(PAW Archives, Feb. 26, 1960)
“There was once a day that the geological hammer, a pair of stout legs and a keen eye were all that a geologist really needed for his research,” professor Sheldon Judson ’40 wrote in the Feb. 26, 1960, issue of PAW. But by the 1960s, the mantra of “have hammer, will travel” had given way to a new set of instruments, including the seismic truck, right, used to measure the effects of experimental explosions, left.
Judson’s story traced the history of the geosciences at Princeton, beginning with the arrival of Professor Arnold Guyot in 1854, and did not give much attention to the accompanying photos from departmental field work. If any readers recall the seismic truck or can provide details about its research, please use the comment box below.
From 1958 to 1968, Princeton added an astonishing 2.7 million square feet of building space to the campus — increasing the physical plant by 70 percent in the most significant expansion in the University’s history, according to the 2008 Princeton Campus Plan. PAW showcased parts of the construction boom, as captured by photographer Robert Matthews, in a January 1967 photo essay titled “Aerial Princeton.”
Gifts from a $53 million capital campaign funded parts of the growing campus, and Cold War-era funding for scientific research played a prominent role as well. Click the images in the gallery below for a closer look at the additions, which included Robertson Hall, Jadwin Gymnasium, the E-Quad, and New South.
To make way for Robertson Hall, center, the University moved Corwin Hall, left, which previously occupied the corner of Washington and Prospect streets.
Jadwin Gymnasium, billed as a “cage for all seasons,” houses facilities for more than a dozen varsity teams.
The Engineering Quad, on the former site of University Field; Computer Science and the Friend Center now occupy the lot at right, used for parking in the 1960s.
Some dormitories from the 1960s expansion remain, including Wilcox, center, and its Wilson College neighbors. The Butler dorms, top left, were razed in 2007.
New South, built to house administrative offices, towered over the Dinky Station, left, and a score of tennis courts.
The base of Fine Hall tower marked the beginning of a southern expansion for science buildings. Palmer Stadium is partially visible at the top right.
(PAW Archives, Oct. 14, 1992)
Tricia Cortez ’96, left, and Leonard Marquez ’96 were among the Princeton freshmen who worked to rehabilitate homes in Trenton during the week before orientation in 1992. They were part of the University’s Urban Action initiative, now known as Community Action. Last year, the program drew 202 participants from the Class of 2017, and this fall, it expects an additional boost, thanks to the University’s increasing support for civic-engagement, highlighted in the July 9 issue of PAW.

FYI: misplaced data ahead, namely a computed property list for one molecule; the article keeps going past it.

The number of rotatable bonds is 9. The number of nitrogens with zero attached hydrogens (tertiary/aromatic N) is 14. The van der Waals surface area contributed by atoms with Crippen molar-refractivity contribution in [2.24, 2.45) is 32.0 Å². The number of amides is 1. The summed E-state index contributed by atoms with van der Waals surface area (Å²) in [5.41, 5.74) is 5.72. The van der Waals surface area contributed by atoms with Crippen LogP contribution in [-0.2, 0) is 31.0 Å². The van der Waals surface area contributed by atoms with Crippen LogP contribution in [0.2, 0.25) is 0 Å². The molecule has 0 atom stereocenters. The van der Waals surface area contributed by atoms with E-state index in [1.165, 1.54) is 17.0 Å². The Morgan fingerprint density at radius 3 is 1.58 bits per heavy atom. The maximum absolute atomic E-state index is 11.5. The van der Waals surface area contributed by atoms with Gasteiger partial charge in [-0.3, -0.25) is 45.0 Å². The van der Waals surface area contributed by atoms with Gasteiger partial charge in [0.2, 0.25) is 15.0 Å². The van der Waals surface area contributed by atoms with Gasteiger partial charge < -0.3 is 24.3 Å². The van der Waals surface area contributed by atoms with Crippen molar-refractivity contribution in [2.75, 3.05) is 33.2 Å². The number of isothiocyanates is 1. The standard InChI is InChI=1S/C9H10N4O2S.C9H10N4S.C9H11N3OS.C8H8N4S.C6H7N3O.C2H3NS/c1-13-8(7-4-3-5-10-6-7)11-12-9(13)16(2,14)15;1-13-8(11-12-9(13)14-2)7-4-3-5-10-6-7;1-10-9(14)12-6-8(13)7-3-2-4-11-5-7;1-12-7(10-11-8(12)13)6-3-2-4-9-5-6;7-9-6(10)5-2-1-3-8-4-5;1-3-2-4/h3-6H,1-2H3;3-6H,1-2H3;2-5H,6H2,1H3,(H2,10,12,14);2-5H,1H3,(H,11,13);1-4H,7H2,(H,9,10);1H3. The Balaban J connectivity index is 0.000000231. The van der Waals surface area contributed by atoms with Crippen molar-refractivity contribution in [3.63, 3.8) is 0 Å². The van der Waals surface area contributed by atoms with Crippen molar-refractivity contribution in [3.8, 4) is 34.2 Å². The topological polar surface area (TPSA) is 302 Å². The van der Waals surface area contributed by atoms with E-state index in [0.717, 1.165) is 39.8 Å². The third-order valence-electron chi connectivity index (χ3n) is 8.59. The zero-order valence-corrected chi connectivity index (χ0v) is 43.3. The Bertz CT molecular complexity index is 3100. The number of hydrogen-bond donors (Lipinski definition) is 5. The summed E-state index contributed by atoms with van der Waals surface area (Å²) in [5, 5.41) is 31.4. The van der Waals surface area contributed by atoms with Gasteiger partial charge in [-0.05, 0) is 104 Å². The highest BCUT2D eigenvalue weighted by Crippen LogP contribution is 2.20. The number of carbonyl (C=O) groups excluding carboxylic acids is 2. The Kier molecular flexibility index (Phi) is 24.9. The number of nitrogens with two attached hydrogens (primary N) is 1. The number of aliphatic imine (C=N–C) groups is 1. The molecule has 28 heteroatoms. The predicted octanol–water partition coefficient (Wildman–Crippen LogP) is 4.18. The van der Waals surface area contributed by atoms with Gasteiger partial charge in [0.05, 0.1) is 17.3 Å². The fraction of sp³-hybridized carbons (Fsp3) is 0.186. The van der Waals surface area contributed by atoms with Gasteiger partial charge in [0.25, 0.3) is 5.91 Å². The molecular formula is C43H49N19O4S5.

(PAW Archives, June 11, 1937)
As major league baseball completes its annual All-Star break, PAW takes a brief look at Princeton’s rich baseball history, which dates back to the team’s first game in 1860. The Nassau Nine traveled to Orange, N.J., to play the local baseball club, and the game ended in a tie — 42-42 — after darkness made it impossible to continue playing.
The photo above shows Bill Clarke, left, the longtime Tiger coach and namesake of Clarke Field, in 1937 with assistant coach Amos Eno ’32, center, and captain Dean Hill Jr. ’37. Clarke coached nearly 900 games at the University and won 564 of them — a record that still stands. He also sent 15 former players to the major leagues.
In June, two graduating Tigers were drafted by major-league teams — pitcher Michael Fagan ’14 and outfielder Alec Keller ’14 — and three alumni have played in the big leagues this season. Chris Young ’02 has been a valuable starting pitcher for the Seattle Mariners. Will Venable ’05 is an everyday outfielder for the San Diego Padres. David Hale ’11, who made his big-league debut last September, is vying to return to the Atlanta Braves’ starting rotation. (A fourth major-leaguer, Ross Ohlendorf ’05, suffered an injury in spring training and has been working to rejoin the Washington Nationals.)
In all, 26 Princetonians have played in the majors, but only one has appeared in the All-Star Game: Young, who pitched an inning in relief for the National League in 2007.
PAW Archives, June 2, 1961. Click to enlarge.
The new Lakeside complex for Princeton graduate students will begin housing students sometime this fall, according to the July 9 issue of PAW. The units are on the site of the former Hibben and Magie apartments, from which Betty Menzies captured this PAW cover image, looking east toward the Washington Street bridge, in 1961.
Set in “a beautiful sylvan location,” PAW wrote, the buildings stood eight stories tall — the tallest buildings in Princeton at the time, with Fine Hall’s completion still nine years away. But to those looking south from the campus, the apartments on the shore of Lake Carnegie were invisible.
The new Lakeside buildings, which will include townhomes and apartments, stand two or three stories tall.
An update from reader Arlen Kassof Hastings ’80: Continue reading
PAW’s 1976 Reunions issue, appropriately dated July 4, featured photos of a uniquely colorful P-rade that blended orange and black with red, white, and blue, in honor of the nation’s bicentennial year.
The Class of 1946 — Princeton’s bicentennial class — was particularly fond of the Spirit of ’76. The class was led by an Uncle Sam stilt-walker and a colonial-themed marching band. At least four different bands in the procession donned tri-cornered caps, along with a small contingent of “Yankee Doodle Dandy Tigers.” James M. Banner Jr., then a professor in Princeton’s history department, delivered a lecture about the American Revolution for alumni and their families in the faculty room at Nassau Hall, where British forces had taken refuge during the Battle of Princeton, 199 years earlier.